BNP Buys Indonesia as Yen Slump Improves Finances: Asean CreditFion Li
BNP Paribas Investment Partners is allocating funds to Southeast Asia as the yen weakens, betting Indonesia and the Philippines will gain from lower import costs.
Indonesia, which suffered a record current-account deficit last year, imported $17.3 billion of goods from Japan in the first nine months of 2012, almost four times the full-year total 10 years earlier, statistics office data show. The rupiah’s 19 percent rally against the yen in the past six months cut the cost of purchases. Around 12 percent of Indonesian imports and 9 percent of those in the Philippines came from Japan, according to official data.
The performance of Asian currencies, stocks and bonds has diverged this year as the yen’s slump burnished the finances of Southeast Asian countries, while putting pressure on South Korea and China, which compete with Japan in autos and electronics. BNP’s Fischer Francis Trees & Watts unit, which manages $59 billion, holds more Indonesian and Philippine assets than the weighting in the benchmark against which it tracks performance.
“When you look at the Philippines and Indonesia, they actually import a great deal from Japan,” John Morton, FFTW’s Boston-based head of emerging markets, said in an interview in Hong Kong this month. “That will be a positive for their current accounts.”
Bank of Japan’s loose monetary policy aimed at ending the nation’s persistent deflation has driven a 17 percent plunge in the yen to 94 per dollar in the past six months. The median estimate of economists surveyed by Bloomberg is for the currency to weaken to 97 by year-end, while Skandinaviska Enskilda Banken AB said the yen could plunge to 110 as investors under-estimate how much new Governor Haruhiko Kuroda will ease, according to a March 27 research note.
The 10-year benchmark government bonds of Indonesia, rated investment grade by Moody’s Investors Service and Fitch Ratings, yield 5.49 percent, compared with 3.53 percent in the Philippines, 3.46 percent in Malaysia and 3.48 percent in Thailand. The rupiah has dropped 5.7 percent against the dollar in the past year, while consumer-price gains in Southeast Asia’s largest economy accelerated to a 20-month high of 5.31 percent in February, official data show.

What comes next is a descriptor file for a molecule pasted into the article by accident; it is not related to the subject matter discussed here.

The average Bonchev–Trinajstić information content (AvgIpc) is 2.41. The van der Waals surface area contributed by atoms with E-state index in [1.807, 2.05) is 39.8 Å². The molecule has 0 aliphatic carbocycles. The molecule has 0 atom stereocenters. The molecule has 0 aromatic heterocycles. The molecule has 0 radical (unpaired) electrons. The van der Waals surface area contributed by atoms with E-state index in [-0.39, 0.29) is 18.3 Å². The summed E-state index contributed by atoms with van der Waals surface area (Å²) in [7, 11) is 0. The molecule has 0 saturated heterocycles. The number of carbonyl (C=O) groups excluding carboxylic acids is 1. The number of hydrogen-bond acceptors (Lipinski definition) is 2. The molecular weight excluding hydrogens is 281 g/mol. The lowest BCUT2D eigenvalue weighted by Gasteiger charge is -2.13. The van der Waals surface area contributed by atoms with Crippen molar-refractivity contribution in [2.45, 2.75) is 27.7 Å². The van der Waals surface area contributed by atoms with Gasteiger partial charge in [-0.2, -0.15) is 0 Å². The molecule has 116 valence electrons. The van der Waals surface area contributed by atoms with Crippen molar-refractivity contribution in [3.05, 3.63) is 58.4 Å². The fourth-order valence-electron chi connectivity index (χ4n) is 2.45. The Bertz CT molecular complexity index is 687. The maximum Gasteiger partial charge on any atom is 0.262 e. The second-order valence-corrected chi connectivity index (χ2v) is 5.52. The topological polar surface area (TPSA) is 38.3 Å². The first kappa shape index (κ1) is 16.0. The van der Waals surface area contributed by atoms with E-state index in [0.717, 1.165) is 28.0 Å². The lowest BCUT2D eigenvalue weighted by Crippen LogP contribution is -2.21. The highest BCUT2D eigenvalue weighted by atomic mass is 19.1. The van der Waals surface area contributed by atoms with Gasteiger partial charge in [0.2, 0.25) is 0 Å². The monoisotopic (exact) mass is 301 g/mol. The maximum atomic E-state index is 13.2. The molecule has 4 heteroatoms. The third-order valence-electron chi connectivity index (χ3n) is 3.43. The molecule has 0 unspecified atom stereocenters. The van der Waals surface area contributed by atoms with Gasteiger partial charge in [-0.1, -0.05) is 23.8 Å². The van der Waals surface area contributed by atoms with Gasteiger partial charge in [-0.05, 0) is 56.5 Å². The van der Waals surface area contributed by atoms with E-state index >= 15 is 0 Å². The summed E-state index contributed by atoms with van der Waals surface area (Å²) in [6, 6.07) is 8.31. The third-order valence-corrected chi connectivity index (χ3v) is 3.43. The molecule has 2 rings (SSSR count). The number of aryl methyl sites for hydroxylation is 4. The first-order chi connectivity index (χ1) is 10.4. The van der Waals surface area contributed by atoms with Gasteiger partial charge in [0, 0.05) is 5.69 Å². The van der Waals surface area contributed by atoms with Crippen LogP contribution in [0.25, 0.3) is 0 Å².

“In Indonesia’s case, we feel as though even with the inflation trend and moderate currency depreciation, we are still earning an attractive return relative to other countries,” FFTW’s Morton said.
The Philippines received its first investment-grade ranking this week, when Fitch raised it one level to BBB- on March 27. Standard & Poor’s and Moody’s rate the country at the highest junk level. The yield on the nation’s 9.5 percent dollar bond due 2030 dropped three basis points to 4.18 percent on the day of the upgrade and has declined 50 basis points in the past year, according to data compiled by Bloomberg.
FFTW’s Morton said he preferred sovereign dollar debt from the Philippines and he also looks at some corporate notes from the nation denominated in the greenback.
Of the major Southeast Asian currencies, Thailand’s baht has been the biggest beneficiary of the weakening yen, gaining 27 percent against it in six months. The Philippine peso has advanced 23 percent, while Malaysia’s ringgit and the Singapore dollar rallied 19 percent.
Japan is Thailand’s biggest foreign investor, with companies including Toyota Motor Corp., Hitachi Ltd. and Canon Inc. having manufacturing bases in the Southeast Asian nation, taking advantage of the lower production costs. A weaker yen may slow or halt the process of Thai production displacing Japan’s and could impact the foreign direct investment flows into Thailand, Lewis Jones, an emerging-market debt portfolio manager at FFTW in Boston, wrote in e-mailed comments on March 27.
“We don’t hold any Thai baht in the portfolio at present and have a market-weight on the ringgit,” FFTW’s Morton said.
The BNP Paribas L1 - Bond World Emerging Fund has posted a 0.62 percent loss this year, beating 33 percent of its peers, after a 3.44 percent gain in 2012, according to data compiled by Bloomberg. Morton has been managing the fund for six months after joining BNP Paribas from Rexiter Capital Management, a subsidiary of State Street Global Advisors.
Indonesia’s current-account shortfall was $24.2 billion last year and foreign-exchange reserves fell $7.6 billion in the first two months of 2013 to a two-year low of $105.2 billion, official data show. Overseas investors held 33 percent of Indonesia’s local-currency debt as of March 26, near a record-high 34 percent recorded in February, finance ministry data show.
Five-year credit-default swaps on Indonesia’s debt rose 28 basis points this quarter to 164 basis points on March 28, the highest since Sept. 5, according to data provider CMA, which is owned by McGraw-Hill Cos. and compiles prices quoted by dealers in the privately negotiated market.
“We’re cautious on Indonesia,” said Natasha Smirnova, the London-based vice president for emerging-market fixed income at PineBridge Investments, which oversees about $72 billion worldwide. “When you have a widening current-account deficit and inflation creeping up, typically you become vulnerable to outflows from the local-currency market.”
The Federal Reserve should continue its bond-buying program through the end of 2013, Boston Fed President Eric Rosengren and Chicago Fed President Charles Evans said this week. The so-called quantitative easing has increased investment flows into higher-yielding developing-nation assets. FFTW’s fund dedicated to emerging markets has been taking in about $75 million to $100 million of fresh money each week, according to Morton.
“For us, Asia is our safe-haven investment most of the time,” he said. “In the past few years, we’ve been reallocating money out of emerging Europe and redeploying it in Asia, primarily in Indonesia and the Philippines.”